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3. We do by censuring others aggravate our own faults, and deprive them of excuse, and render ourselves uncapable of mercy and pardon: for of all men, he that is forward and prone to censure, who is rigorous and severe in judging others, deserveth no favor, nor can reasonably pretend thereto. • Inexcusable,' saith St. Paul, art thou, O man, whosoever thou art, that judgest;' for, thinkest thou this, O man, that judgest them which do such things, and doest the same, that thou shalt escape the judgment of God?' and, Mǹ orerážete кar' ἀλλήλων. Do not,' saith St. James, moanfully complain one against another, lest you be condemned;' and, He shall have judgment without mercy, that hath showed no mercy' in his judgment, saith the same Apostle. Which passages imply, that to be unmerciful in this kind, will expose us to the severity of judgment in regard to our offences; or, that if we deal harshly with our brethren now, God will then proceed the more severely toward us, when our great cause doth come under trial.

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4. Indeed censuring others is an argument that we do little mind our own case, or consider to what a dreadful judgment we do stand obnoxious: did we think of that, we should see cause rather to employ our leisure and care in stating our own accounts, than in examining those of others; more advisable it would appear to mind our own case, than to busy ourselves in canvassing and determining the state of our neighbor, finding what great need our actions will have in that day of favorable construction and merciful allowance, we should become candid and mild in reflecting on the actions of others; we should not be forward to carp at any thing, we should scarce have the heart to condemn any man; this St. Paul seemeth to imply, when he thus argueth: Why dost thou judge thy brother, or why dost thou set at nought thy brother? We shall all stand at the judgment-seat of Christ' that is, why do any of us judge others, seeing we must all be judged ourselves? It is not seemly, it is not expedient for those who soon must be arraigned, and put to answer for themselves, to be busy in questioning and prejudging others; but rather to spend their care and pains in preparing for their own account.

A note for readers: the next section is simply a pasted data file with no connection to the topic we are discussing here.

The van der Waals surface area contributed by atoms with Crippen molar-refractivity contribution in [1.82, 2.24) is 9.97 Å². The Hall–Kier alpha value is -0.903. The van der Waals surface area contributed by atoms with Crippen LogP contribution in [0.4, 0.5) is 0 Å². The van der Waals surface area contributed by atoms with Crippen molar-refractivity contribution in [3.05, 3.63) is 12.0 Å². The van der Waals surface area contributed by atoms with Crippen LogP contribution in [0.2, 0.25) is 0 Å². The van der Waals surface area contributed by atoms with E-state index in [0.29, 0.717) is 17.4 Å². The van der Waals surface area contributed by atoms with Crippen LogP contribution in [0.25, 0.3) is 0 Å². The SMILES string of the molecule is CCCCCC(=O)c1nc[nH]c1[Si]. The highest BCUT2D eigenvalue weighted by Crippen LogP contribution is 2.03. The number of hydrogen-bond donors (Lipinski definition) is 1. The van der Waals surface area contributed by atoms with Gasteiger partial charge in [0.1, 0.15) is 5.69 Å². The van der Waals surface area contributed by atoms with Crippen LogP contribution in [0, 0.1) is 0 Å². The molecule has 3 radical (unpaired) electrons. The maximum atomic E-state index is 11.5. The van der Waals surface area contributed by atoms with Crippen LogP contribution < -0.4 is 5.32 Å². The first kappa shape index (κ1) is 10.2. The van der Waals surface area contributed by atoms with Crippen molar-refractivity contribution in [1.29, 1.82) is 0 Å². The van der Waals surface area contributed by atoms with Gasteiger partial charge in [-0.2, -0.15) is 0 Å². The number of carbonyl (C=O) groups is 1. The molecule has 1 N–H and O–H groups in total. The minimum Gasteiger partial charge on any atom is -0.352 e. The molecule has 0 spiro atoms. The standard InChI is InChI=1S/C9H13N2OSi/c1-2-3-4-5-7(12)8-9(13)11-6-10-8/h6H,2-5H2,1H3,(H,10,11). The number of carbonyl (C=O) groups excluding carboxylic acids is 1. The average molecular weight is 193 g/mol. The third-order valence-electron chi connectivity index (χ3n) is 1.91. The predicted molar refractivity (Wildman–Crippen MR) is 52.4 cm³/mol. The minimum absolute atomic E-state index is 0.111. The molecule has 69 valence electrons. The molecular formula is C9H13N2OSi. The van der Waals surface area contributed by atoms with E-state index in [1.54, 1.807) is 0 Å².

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5. Nothing indeed more causeth us to neglect our own case,